OH HP will defiantly not pay for this and if they where doing their job properly they should have told you to pull the HDD and place it somewhere safe and allow them to supply a new HDD so that your data remained safe. Now you are up for far more to recover your data and even that is debatable as HP may have changed the HDD over.

What happened to your Backup's? You should never trust a HDD or NB to store critical data on ever they fail with alarming regularity and when a HDD Dies you are looking at Thousands to recover the data the last time that I had to do this cost 46K and i thought that was cheap. The data recovery houses here ask for a $900.00 up front Quote Fee which is taken off the cost of recovery.

As HP has applied a new image you will also be unlikely to be able to reinstall your OS as the Slipstreamed Recovery CD will most likely not have the correct drivers for the new M'Board. So you need to clone the working HDD before anything else happens.

Col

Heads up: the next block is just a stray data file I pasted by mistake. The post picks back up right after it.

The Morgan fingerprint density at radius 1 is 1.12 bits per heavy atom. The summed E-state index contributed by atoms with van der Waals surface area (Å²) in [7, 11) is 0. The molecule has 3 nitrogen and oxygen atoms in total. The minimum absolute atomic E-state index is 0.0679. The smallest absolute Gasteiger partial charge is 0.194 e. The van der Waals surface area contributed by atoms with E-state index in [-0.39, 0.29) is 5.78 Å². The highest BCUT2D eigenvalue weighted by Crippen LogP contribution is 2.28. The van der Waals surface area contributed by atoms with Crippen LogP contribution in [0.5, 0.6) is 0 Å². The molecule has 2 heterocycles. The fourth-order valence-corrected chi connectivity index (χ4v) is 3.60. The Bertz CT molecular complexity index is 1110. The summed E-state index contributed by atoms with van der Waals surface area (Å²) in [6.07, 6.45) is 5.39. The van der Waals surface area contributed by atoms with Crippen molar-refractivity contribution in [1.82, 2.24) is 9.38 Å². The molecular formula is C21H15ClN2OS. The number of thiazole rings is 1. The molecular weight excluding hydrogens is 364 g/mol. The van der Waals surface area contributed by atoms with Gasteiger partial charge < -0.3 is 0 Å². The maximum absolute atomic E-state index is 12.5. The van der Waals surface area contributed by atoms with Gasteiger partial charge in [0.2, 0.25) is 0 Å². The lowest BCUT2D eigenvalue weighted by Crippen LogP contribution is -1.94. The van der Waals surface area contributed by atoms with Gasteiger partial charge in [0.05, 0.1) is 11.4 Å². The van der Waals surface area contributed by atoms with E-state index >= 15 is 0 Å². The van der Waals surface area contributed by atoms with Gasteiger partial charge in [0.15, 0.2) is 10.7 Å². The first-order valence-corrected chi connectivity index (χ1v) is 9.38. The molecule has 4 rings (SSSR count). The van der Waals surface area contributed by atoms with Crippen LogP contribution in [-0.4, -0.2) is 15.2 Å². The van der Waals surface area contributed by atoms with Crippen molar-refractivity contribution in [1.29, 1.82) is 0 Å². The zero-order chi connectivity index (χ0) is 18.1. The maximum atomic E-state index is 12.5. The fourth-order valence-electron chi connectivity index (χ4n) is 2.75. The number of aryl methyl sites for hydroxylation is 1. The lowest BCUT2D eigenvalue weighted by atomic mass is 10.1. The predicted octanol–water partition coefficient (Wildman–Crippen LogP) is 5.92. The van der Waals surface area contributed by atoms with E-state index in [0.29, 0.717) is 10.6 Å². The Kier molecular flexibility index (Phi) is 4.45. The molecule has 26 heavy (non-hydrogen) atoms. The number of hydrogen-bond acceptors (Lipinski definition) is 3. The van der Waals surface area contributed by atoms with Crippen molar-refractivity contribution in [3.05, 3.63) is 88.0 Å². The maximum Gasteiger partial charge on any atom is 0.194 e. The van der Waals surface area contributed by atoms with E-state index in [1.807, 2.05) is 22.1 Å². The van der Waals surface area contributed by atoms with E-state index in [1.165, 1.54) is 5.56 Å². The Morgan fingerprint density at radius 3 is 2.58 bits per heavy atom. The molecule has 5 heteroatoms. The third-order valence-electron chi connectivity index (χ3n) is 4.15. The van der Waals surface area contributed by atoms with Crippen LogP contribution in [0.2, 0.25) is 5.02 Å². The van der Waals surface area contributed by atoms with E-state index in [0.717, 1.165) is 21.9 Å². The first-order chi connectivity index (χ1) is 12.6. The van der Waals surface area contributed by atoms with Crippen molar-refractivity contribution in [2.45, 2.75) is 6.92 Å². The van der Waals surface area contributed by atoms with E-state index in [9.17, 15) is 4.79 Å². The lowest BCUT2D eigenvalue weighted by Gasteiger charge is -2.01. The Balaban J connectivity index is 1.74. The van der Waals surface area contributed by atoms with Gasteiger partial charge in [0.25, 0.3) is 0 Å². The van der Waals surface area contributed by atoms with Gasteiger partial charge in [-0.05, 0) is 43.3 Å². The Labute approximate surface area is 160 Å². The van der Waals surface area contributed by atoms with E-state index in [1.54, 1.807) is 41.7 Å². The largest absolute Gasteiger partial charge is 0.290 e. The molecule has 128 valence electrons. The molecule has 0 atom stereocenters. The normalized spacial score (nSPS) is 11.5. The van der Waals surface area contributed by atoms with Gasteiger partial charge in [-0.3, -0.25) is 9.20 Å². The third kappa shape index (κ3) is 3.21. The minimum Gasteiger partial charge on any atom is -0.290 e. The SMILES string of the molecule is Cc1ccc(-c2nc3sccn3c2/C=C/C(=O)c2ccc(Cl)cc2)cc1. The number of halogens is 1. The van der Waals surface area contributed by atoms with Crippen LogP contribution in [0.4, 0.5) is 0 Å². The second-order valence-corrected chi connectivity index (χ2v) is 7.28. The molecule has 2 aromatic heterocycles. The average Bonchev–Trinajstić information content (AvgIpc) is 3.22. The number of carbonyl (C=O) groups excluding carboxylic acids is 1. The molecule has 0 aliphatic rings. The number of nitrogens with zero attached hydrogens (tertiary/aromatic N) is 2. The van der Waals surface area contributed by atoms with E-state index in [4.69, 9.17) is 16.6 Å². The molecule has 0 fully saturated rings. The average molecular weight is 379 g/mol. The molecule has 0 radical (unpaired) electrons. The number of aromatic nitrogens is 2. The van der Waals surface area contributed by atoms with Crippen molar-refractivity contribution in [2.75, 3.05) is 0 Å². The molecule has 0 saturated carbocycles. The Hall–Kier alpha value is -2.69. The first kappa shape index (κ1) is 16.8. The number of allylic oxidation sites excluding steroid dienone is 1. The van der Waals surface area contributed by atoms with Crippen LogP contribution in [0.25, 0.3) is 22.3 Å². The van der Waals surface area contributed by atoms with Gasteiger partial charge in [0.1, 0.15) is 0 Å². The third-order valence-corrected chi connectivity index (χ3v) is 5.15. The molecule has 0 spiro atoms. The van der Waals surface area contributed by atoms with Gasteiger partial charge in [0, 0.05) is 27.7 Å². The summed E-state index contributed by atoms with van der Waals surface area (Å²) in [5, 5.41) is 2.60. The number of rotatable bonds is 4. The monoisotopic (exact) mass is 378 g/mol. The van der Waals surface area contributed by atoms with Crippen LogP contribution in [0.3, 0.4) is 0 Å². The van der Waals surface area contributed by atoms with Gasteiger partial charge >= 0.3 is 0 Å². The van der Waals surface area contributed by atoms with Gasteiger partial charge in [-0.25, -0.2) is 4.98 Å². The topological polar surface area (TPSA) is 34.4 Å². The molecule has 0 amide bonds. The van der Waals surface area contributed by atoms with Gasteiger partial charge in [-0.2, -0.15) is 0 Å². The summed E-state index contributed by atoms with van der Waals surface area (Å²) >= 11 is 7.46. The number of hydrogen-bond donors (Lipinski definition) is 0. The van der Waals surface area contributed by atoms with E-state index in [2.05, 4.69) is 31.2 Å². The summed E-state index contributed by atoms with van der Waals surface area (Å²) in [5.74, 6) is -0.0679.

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couple more questions

by todd In reply to Well this is just a guess ...

FYI - I was able to verify that they at least sent me my original HDD back.

1. What is a NB? I know that HDD = hard drive and mobo = motherboard but that's about it.

2. So are you saying the chances are good or not good of recovery? Also you are verifying what I suspected which is this is beyond an applications ability to recover data correct?

3. What makes you so sure that HP won't cover the cost since it's their snafu?

4. What is the recommended easy way for a techno-neophyte to back up data? Must be fast, easy, and fool proof as I'm all three.

Thanks for the help all!

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NB = Note Book what Lap Tops are called today

by HAL 9000 Moderator In reply to couple more questions